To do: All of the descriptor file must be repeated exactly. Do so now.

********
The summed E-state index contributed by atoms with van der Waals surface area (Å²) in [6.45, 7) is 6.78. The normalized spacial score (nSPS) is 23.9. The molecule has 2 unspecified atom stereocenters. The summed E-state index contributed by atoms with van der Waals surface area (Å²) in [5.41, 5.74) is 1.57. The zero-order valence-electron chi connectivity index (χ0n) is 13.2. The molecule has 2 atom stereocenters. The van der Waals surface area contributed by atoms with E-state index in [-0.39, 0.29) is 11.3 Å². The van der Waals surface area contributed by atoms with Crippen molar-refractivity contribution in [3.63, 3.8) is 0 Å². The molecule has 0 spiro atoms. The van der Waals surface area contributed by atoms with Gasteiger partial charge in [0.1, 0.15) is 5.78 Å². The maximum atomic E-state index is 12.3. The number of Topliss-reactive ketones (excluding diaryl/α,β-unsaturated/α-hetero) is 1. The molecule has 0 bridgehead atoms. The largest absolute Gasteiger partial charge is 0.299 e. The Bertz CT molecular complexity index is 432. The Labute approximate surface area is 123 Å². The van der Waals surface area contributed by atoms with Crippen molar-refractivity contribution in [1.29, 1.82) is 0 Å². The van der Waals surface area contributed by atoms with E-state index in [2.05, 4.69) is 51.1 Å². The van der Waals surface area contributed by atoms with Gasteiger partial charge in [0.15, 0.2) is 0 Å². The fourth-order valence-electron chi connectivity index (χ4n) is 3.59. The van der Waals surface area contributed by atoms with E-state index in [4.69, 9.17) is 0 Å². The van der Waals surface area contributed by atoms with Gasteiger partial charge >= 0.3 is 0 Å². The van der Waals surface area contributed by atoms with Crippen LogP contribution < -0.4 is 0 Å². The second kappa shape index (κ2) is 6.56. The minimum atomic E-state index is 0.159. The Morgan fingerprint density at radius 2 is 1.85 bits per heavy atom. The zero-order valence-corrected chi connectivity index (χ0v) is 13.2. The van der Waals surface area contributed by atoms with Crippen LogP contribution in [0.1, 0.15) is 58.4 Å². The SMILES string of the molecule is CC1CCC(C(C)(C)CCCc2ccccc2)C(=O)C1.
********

The summed E-state index contributed by atoms with van der Waals surface area (Å²) in [6.45, 7) is 6.78. The normalized spacial score (nSPS) is 23.9. The molecule has 2 unspecified atom stereocenters. The summed E-state index contributed by atoms with van der Waals surface area (Å²) in [5.41, 5.74) is 1.57. The zero-order valence-electron chi connectivity index (χ0n) is 13.2. The molecule has 2 atom stereocenters. The van der Waals surface area contributed by atoms with E-state index in [-0.39, 0.29) is 11.3 Å². The van der Waals surface area contributed by atoms with Crippen molar-refractivity contribution in [3.63, 3.8) is 0 Å². The molecule has 0 spiro atoms. The van der Waals surface area contributed by atoms with Gasteiger partial charge in [0.1, 0.15) is 5.78 Å². The maximum atomic E-state index is 12.3. The number of Topliss-reactive ketones (excluding diaryl/α,β-unsaturated/α-hetero) is 1. The molecule has 0 bridgehead atoms. The largest absolute Gasteiger partial charge is 0.299 e. The Bertz CT molecular complexity index is 432. The Labute approximate surface area is 123 Å². The van der Waals surface area contributed by atoms with Crippen molar-refractivity contribution in [1.29, 1.82) is 0 Å². The van der Waals surface area contributed by atoms with E-state index in [2.05, 4.69) is 51.1 Å². The van der Waals surface area contributed by atoms with Gasteiger partial charge in [0.15, 0.2) is 0 Å². The fourth-order valence-electron chi connectivity index (χ4n) is 3.59. The van der Waals surface area contributed by atoms with E-state index in [4.69, 9.17) is 0 Å². The van der Waals surface area contributed by atoms with Gasteiger partial charge >= 0.3 is 0 Å². The van der Waals surface area contributed by atoms with Crippen LogP contribution < -0.4 is 0 Å². The second kappa shape index (κ2) is 6.56. The minimum atomic E-state index is 0.159. The Morgan fingerprint density at radius 2 is 1.85 bits per heavy atom. The zero-order valence-corrected chi connectivity index (χ0v) is 13.2. The van der Waals surface area contributed by atoms with Crippen LogP contribution in [0.1, 0.15) is 58.4 Å². The SMILES string of the molecule is CC1CCC(C(C)(C)CCCc2ccccc2)C(=O)C1.